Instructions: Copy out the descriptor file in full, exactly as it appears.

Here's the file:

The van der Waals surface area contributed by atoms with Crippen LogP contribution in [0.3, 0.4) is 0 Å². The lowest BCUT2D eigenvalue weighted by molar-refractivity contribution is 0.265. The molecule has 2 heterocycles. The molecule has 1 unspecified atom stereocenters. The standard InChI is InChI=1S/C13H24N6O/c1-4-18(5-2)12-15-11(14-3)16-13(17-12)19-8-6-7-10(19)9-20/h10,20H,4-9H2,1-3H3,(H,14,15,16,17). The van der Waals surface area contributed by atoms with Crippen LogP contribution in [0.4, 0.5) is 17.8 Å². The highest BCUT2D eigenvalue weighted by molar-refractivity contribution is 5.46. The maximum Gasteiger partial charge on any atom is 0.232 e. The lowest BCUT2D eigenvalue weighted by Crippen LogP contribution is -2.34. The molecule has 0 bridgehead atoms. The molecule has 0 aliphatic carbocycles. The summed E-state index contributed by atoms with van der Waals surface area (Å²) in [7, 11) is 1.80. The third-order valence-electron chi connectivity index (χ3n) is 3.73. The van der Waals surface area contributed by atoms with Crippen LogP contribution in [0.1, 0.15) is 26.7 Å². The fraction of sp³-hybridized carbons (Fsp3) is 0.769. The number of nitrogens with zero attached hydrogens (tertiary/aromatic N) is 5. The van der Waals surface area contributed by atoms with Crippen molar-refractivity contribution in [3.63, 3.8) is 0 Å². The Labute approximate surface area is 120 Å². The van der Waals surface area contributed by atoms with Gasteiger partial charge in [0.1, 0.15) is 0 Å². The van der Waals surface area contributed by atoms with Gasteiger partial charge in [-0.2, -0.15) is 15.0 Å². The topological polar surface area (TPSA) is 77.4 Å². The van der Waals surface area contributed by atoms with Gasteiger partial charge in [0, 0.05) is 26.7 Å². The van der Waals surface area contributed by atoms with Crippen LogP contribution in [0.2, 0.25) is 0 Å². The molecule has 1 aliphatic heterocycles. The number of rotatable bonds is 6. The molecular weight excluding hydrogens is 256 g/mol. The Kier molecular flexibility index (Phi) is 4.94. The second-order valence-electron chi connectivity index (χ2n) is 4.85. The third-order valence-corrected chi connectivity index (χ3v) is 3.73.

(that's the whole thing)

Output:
The van der Waals surface area contributed by atoms with Crippen LogP contribution in [0.3, 0.4) is 0 Å². The lowest BCUT2D eigenvalue weighted by molar-refractivity contribution is 0.265. The molecule has 2 heterocycles. The molecule has 1 unspecified atom stereocenters. The standard InChI is InChI=1S/C13H24N6O/c1-4-18(5-2)12-15-11(14-3)16-13(17-12)19-8-6-7-10(19)9-20/h10,20H,4-9H2,1-3H3,(H,14,15,16,17). The van der Waals surface area contributed by atoms with Crippen LogP contribution in [0.4, 0.5) is 17.8 Å². The highest BCUT2D eigenvalue weighted by molar-refractivity contribution is 5.46. The maximum Gasteiger partial charge on any atom is 0.232 e. The lowest BCUT2D eigenvalue weighted by Crippen LogP contribution is -2.34. The molecule has 0 bridgehead atoms. The molecule has 0 aliphatic carbocycles. The summed E-state index contributed by atoms with van der Waals surface area (Å²) in [7, 11) is 1.80. The third-order valence-electron chi connectivity index (χ3n) is 3.73. The van der Waals surface area contributed by atoms with Crippen LogP contribution in [0.1, 0.15) is 26.7 Å². The fraction of sp³-hybridized carbons (Fsp3) is 0.769. The number of nitrogens with zero attached hydrogens (tertiary/aromatic N) is 5. The van der Waals surface area contributed by atoms with Crippen molar-refractivity contribution in [3.63, 3.8) is 0 Å². The Labute approximate surface area is 120 Å². The van der Waals surface area contributed by atoms with Gasteiger partial charge in [0.1, 0.15) is 0 Å². The van der Waals surface area contributed by atoms with Gasteiger partial charge in [-0.2, -0.15) is 15.0 Å². The topological polar surface area (TPSA) is 77.4 Å². The van der Waals surface area contributed by atoms with Gasteiger partial charge in [0, 0.05) is 26.7 Å². The van der Waals surface area contributed by atoms with Crippen LogP contribution in [0.2, 0.25) is 0 Å². The molecule has 1 aliphatic heterocycles. The number of rotatable bonds is 6. The molecular weight excluding hydrogens is 256 g/mol. The Kier molecular flexibility index (Phi) is 4.94. The second-order valence-electron chi connectivity index (χ2n) is 4.85. The third-order valence-corrected chi connectivity index (χ3v) is 3.73.